VALPARAISO | Porter County Sheriff Dave Lain said ending an agreement prematurely to house federal inmates is not the way for the county to address overcrowding and financial challenges at the jail.
The move would likely result in the county having to pay back the $1.3 million "bonus" it received when it entered into the 16-year agreement in 2001 with the U.S. Marshal Service, he said.
Overcrowding is not one of the clauses in the contract that frees the county from its obligation, he said.
The county also stands to lose $380,000 in income each year if it drops out of the federal inmate program, Lain said.
Lain explored the option after Porter County Board of Commissioners President John Evans, R-North, raised concern last month the county is having to spend more at the jail to meet requirements specific to the federal inmates.
Lain said Monday there are no additional costs as a result of the federal inmates, but Evans is not convinced.
Evans said he is also not convinced the county would be required to pay back the $1.3 million in upfront money. He believes enough time has passed to meet the obligations tied to those funds.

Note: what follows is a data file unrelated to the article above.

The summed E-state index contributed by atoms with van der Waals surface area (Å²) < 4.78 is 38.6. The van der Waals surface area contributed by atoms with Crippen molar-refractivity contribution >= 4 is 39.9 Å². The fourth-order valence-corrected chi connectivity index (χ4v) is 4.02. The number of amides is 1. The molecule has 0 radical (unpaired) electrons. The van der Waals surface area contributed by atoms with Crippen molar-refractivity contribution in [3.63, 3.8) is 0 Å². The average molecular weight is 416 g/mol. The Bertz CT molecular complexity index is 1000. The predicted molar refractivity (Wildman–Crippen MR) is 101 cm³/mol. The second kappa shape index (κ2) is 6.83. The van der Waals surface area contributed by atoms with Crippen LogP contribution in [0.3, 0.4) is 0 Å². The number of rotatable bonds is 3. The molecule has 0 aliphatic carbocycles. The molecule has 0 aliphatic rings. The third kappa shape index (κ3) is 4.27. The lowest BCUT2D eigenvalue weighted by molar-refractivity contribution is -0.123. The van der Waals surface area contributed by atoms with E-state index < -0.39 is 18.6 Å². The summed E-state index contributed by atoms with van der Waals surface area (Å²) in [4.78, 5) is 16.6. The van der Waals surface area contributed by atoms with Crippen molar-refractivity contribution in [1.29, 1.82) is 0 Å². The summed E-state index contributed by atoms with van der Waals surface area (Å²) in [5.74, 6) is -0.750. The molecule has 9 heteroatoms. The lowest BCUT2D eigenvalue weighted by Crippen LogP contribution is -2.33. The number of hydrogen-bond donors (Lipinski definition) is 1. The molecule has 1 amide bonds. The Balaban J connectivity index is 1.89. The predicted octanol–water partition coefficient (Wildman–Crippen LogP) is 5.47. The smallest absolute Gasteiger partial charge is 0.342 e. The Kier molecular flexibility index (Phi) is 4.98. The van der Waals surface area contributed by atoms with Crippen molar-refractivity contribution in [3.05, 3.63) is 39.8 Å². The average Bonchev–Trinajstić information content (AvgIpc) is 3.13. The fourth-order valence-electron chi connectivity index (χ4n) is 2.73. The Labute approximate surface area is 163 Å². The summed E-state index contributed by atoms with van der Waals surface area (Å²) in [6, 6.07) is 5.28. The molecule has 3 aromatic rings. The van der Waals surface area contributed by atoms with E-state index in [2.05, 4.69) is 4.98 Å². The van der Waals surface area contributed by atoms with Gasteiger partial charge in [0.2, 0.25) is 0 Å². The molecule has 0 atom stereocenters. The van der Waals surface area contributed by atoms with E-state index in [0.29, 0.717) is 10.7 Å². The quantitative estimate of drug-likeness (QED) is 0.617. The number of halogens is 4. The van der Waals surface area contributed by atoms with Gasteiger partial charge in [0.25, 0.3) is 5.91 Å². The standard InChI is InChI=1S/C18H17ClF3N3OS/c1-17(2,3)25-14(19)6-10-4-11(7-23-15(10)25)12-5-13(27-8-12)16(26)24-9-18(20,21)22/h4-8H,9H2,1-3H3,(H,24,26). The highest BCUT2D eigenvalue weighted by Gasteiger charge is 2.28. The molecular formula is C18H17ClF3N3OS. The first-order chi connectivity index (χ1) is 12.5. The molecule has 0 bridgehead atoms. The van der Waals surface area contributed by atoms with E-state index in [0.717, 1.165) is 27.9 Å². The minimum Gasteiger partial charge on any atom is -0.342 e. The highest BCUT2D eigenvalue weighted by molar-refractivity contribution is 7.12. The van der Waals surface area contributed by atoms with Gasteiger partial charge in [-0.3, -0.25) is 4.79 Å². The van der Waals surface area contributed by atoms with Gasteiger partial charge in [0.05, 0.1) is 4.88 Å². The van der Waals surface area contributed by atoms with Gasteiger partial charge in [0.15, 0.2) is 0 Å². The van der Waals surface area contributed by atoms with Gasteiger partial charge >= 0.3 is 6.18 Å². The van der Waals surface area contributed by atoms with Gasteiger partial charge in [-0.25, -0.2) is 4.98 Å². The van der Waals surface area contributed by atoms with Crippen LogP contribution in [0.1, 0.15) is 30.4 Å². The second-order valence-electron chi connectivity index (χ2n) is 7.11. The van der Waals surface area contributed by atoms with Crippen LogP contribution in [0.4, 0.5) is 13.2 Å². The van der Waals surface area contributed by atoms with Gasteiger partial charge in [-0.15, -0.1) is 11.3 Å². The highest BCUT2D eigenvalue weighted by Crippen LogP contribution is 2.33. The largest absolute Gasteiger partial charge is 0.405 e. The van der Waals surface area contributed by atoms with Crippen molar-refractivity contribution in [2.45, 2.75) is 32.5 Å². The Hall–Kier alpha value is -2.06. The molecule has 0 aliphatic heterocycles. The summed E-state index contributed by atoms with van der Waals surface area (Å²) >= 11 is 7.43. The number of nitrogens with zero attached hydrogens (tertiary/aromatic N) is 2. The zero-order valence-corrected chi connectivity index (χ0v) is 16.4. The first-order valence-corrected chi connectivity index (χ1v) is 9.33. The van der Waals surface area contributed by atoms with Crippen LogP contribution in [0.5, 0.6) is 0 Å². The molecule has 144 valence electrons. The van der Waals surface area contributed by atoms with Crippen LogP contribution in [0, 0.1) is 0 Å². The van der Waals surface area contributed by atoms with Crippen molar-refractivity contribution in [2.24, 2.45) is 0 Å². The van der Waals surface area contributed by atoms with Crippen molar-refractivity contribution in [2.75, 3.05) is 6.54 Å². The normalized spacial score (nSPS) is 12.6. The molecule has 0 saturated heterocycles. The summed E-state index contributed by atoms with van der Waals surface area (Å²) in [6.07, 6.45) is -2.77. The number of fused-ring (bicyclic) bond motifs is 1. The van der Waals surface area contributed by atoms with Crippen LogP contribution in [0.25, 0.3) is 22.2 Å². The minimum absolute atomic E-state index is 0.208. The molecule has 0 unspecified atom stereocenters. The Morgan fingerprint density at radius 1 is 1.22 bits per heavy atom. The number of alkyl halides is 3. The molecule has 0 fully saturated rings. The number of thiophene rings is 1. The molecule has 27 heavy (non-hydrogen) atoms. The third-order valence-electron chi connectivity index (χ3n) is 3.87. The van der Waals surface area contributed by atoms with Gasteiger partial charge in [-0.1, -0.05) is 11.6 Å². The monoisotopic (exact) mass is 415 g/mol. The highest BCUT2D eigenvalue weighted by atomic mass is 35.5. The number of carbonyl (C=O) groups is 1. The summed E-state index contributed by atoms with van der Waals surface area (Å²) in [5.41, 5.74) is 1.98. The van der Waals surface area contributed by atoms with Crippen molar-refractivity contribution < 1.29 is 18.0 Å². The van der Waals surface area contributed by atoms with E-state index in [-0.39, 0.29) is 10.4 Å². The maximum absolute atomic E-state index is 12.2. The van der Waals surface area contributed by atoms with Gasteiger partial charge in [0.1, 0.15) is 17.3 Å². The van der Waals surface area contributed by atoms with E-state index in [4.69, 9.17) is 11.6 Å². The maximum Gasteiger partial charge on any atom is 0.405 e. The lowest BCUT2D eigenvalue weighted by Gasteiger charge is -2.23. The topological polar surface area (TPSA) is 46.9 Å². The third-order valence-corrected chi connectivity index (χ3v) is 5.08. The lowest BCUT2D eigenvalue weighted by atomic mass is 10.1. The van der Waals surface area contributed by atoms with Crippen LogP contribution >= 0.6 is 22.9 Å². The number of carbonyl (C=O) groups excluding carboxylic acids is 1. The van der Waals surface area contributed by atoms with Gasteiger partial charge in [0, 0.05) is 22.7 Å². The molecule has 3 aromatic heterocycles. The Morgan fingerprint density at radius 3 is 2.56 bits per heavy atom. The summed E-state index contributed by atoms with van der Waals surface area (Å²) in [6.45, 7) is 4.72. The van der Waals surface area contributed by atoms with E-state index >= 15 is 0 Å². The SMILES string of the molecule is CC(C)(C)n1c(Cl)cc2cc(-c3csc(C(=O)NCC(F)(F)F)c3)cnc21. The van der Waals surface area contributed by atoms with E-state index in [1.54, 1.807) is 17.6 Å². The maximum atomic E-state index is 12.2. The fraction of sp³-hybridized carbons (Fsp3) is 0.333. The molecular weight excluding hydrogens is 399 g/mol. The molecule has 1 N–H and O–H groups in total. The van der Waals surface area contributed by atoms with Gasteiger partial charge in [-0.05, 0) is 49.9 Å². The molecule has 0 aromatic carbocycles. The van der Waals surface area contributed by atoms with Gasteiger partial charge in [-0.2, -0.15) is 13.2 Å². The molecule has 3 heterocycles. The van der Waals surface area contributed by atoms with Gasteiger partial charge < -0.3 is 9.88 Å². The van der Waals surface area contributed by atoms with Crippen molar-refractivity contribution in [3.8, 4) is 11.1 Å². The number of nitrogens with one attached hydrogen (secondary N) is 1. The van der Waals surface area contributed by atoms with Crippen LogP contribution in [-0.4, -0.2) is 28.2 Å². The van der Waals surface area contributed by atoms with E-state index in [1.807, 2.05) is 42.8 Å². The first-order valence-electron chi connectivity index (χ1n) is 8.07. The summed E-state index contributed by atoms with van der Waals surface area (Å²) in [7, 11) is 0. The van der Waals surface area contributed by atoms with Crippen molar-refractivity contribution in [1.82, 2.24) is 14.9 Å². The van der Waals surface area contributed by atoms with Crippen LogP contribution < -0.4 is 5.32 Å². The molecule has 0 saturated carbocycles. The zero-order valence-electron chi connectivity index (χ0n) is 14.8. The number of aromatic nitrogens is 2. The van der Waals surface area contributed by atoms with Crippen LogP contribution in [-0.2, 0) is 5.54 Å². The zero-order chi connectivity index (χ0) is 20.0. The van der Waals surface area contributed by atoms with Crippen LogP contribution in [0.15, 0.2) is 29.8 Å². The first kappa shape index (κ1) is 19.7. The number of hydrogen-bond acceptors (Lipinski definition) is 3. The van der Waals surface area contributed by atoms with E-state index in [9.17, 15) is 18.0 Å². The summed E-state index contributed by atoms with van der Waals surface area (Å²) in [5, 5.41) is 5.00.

Lain said the contract does say the county "may" be required to pay back the money, but he believes it is a real possibility.
Evans said he would like to explore the terms of federal contract further, but first wants to continue with Lain and others in addressing the medical needs at the jail.
Porter County Council President Jeremy Rivas, D-2nd, said the federal inmates are one of the components in figuring out how to address overcrowding and ways to open the third pod at the jail.
Rivas said doing away with the federal inmates may not make sense if the cost is as great as described by Lain.
Lain is scheduled to appear before the County Commissioners at 1 p.m Tuesday to discuss the bids for jail medical services, but said no final decision will be made. Those bids are for additional nurses, a physician, pharmaceuticals and mental health needs.
The county is paid $56 a day to house each federal inmate at the jail, Lain said. While there are about 20 federal inmates on site at any given time, the contract allows for up to 40 and there have been as many as 60 in past years, he said.